How to cope with the guilt of being away from home at Christmas
Try not to dwell on what you are missing out on, and enjoy the moment where you are
I love Sydney at this time of the year. I love the long, warm days with cooler nights. I love how, after the heat of the day, the sea breeze keeps the evenings comfortable as I sit outside with my husband having a chat about our day. I love spending the weekends getting out and about or watching the sun set. I feel incredibly blessed to live on one of the most beautiful harbours in the world, Sydney.
But Christmas time can be tough. The build up to Christmas in Ireland is what I’ve missed the most over the years . . . the warm drinks, the dark nights with the Christmas lights twinkling in houses, and the crowds shopping in Henry Street as you hear traders shouting “the last of the wrapping paper, get your Toblerones” while you scramble for last-minute presents.
The longing to be at home during the festive season has fluctuated at different points and the longer I was away the more I dreaded the final days in work in the lead up to Christmas, surrounded by locals talking about their holiday plans with their families. It can be a lonely time, putting on a brave face and trying to make the most of it.
Living away from family and raising children abroad weighs heavily on many Irish expats. Many of us don’t want to admit our guilt for fear of upsetting family, or because we know they couldn’t possibly understand the feelings of being homesick, torn and confused but happy at the same time.
For me, last Christmas felt different. Having spent a year and a half back living at home in Dublin, we returned to Sydney in September 2017. Suddenly Christmas was upon us but this time instead of feeling homesick, or that I was missing out, I felt at peace.
The morning was spent opening presents and chilling out at home, before an afternoon barbie with friends. We kept our expectations low and as result, we had a great day. By being more accepting of the decision to live away, and to live in the present moment rather than wishing to be somewhere else, meant I was able to see my life through a much more grateful lens.
But then I felt guilty. Guilt takes many forms for Irish people living abroad. The guilt of not looking after aging parents. Guilt that your children are not getting the unconditional love that only grandparents and other family members can give. Guilt of missed weddings and funerals. And the guilt of not actually wanting to “settle” in Ireland, which is the one I struggle with most.
In my experience, the guilt of leaving family behind never really goes away, but similar to grieving, you learn to have a level of acceptance. Acceptance is when you take ownership of your actions and become more content as you move forward. I chose not to let guilt control the direction my future.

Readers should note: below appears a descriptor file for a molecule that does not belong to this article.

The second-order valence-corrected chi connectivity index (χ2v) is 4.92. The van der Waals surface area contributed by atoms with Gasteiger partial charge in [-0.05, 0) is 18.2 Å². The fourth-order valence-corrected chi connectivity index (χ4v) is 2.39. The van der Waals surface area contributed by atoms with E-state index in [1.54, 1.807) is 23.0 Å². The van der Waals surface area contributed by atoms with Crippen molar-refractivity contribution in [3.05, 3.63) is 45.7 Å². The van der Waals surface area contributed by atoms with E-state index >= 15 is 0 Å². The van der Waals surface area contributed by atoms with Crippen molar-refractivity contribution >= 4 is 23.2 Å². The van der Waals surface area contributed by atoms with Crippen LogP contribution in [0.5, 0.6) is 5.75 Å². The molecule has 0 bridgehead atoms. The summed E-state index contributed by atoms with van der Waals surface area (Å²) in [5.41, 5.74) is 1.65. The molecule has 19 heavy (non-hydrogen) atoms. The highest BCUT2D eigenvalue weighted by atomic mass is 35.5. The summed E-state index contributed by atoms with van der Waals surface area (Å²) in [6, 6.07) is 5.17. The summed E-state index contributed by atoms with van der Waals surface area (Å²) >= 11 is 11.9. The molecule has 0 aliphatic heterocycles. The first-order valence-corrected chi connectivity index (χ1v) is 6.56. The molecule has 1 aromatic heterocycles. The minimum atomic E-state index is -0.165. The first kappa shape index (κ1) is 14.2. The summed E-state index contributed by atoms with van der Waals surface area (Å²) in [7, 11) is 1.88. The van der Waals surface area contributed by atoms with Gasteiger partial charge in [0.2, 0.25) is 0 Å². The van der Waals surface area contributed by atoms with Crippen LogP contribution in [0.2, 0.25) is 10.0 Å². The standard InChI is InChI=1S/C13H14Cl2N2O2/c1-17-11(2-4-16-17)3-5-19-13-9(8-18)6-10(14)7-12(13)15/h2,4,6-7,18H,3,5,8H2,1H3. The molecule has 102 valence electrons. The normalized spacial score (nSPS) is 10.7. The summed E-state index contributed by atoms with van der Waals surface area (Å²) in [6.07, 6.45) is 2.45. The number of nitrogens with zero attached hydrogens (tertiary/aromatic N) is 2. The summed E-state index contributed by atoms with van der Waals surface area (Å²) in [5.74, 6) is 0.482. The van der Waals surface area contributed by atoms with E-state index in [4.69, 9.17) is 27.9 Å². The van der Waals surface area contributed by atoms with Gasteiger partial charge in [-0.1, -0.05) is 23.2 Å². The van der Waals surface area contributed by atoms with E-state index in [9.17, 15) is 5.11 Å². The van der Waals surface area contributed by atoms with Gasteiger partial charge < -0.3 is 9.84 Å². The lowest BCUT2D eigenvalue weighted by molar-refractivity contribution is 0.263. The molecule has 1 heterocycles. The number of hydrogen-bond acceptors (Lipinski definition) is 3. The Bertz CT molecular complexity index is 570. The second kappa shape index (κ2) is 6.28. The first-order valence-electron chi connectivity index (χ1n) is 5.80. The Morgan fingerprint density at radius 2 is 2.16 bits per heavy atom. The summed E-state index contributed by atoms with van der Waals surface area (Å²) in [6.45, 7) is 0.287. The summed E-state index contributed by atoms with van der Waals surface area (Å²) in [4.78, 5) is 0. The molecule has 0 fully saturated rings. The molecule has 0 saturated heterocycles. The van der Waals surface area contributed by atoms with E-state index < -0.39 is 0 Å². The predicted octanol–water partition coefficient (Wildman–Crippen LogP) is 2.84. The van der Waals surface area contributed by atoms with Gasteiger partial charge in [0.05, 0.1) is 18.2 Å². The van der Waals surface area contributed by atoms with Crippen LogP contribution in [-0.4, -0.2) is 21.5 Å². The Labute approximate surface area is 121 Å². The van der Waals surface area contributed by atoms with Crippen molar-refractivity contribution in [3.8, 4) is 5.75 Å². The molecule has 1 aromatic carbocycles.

Some ways to cope with being away for Christmas
- Celebrate like a local: Over the years I’ve had amazing experiences with friends and colleagues’ families. I’ve had “pig on a spit”, seafood lunch, “Yum Cha” dinner in China town and of course the typical Aussie Christmas barbie spent at the beach (more than a few times now).
- Replicate an “Irish Christmas” complete with Irish breakfast. You’ll never replicate your mammy’s cooking, but you may get close.
- Spend time with other people who are also away from “home”; chances are they are missing it too and understand how you feel.
- Video call/Skype: The call back home can evoke mixed feelings as you recount the events of the day in different time zones. It’s ok to have a little cry after calling home, or to feel sad. Hold onto your “why”, and the reasons you are away from home in the first place.
- Plan a trip somewhere exciting: This year we are planning a family holiday to the Gold Coast (an hour’s flight from Sydney). It’s easy to distract yourself from longings to be home when you’re exploring somewhere totally new.
- Feel it all: Don’t block out your emotions, allow yourself to feel it all, and to learn from it. Don’t judge yourself for grieving the loss but allow the feelings to come rather than repressing them, numbing them or trying to control them. You have to feel it to heal it.
- Practice gratitude: During lonely moments remember what you’re grateful for. Spend some time reflecting and being thankful for everything you have been blessed with in your life during the past year. Think about what you want for your family and yourself in the coming year. Focus on the positive.
- Stay present: Try not to dwell on what you’re missing out on. These days I don’t take so many indulgent trips down memory lane. I’ve come to the realisation that every time I travel back to the past or forward into the future it’s a clue that something’s not sitting well with me. Ask yourself, what are you trying to avoid? Next time you find your mind wandering and imagining what Christmas in Ireland is like, let it serve as a reminder that you’re no longer in the present moment.
Sarah Whelan is a transition coach and NLP practitioner who supports people through times of change and transition. sarahwhelancoaching.com